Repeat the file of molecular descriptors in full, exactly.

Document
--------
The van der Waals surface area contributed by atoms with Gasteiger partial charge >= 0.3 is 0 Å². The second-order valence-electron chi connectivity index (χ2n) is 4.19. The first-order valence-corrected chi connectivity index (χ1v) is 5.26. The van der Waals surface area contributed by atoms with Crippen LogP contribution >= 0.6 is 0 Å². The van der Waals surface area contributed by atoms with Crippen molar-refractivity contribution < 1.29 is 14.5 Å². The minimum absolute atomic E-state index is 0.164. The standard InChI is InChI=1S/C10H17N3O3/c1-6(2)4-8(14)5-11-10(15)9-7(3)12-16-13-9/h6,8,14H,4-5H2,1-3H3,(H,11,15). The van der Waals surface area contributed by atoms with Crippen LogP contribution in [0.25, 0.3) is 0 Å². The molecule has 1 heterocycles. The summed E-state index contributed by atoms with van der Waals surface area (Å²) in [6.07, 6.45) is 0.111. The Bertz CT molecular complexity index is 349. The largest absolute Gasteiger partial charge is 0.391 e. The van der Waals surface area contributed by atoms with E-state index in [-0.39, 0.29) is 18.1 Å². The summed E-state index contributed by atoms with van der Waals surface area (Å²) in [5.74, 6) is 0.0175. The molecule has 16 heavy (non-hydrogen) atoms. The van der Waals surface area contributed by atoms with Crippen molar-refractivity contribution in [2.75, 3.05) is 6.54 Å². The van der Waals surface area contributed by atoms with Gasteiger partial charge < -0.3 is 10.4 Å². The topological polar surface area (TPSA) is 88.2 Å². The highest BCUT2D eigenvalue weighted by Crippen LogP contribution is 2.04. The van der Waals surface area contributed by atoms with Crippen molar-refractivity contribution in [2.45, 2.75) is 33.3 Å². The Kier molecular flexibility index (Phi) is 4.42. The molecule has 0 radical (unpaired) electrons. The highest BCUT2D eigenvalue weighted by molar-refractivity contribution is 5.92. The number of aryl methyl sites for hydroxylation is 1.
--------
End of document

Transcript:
The van der Waals surface area contributed by atoms with Gasteiger partial charge >= 0.3 is 0 Å². The second-order valence-electron chi connectivity index (χ2n) is 4.19. The first-order valence-corrected chi connectivity index (χ1v) is 5.26. The van der Waals surface area contributed by atoms with Crippen LogP contribution >= 0.6 is 0 Å². The van der Waals surface area contributed by atoms with Crippen molar-refractivity contribution < 1.29 is 14.5 Å². The minimum absolute atomic E-state index is 0.164. The standard InChI is InChI=1S/C10H17N3O3/c1-6(2)4-8(14)5-11-10(15)9-7(3)12-16-13-9/h6,8,14H,4-5H2,1-3H3,(H,11,15). The van der Waals surface area contributed by atoms with Crippen LogP contribution in [0.25, 0.3) is 0 Å². The molecule has 1 heterocycles. The summed E-state index contributed by atoms with van der Waals surface area (Å²) in [6.07, 6.45) is 0.111. The Bertz CT molecular complexity index is 349. The largest absolute Gasteiger partial charge is 0.391 e. The van der Waals surface area contributed by atoms with E-state index in [-0.39, 0.29) is 18.1 Å². The summed E-state index contributed by atoms with van der Waals surface area (Å²) in [5.74, 6) is 0.0175. The molecule has 16 heavy (non-hydrogen) atoms. The van der Waals surface area contributed by atoms with Crippen molar-refractivity contribution in [2.75, 3.05) is 6.54 Å². The van der Waals surface area contributed by atoms with Gasteiger partial charge < -0.3 is 10.4 Å². The topological polar surface area (TPSA) is 88.2 Å². The highest BCUT2D eigenvalue weighted by Crippen LogP contribution is 2.04. The van der Waals surface area contributed by atoms with Crippen molar-refractivity contribution in [2.45, 2.75) is 33.3 Å². The Kier molecular flexibility index (Phi) is 4.42. The molecule has 0 radical (unpaired) electrons. The highest BCUT2D eigenvalue weighted by molar-refractivity contribution is 5.92. The number of aryl methyl sites for hydroxylation is 1.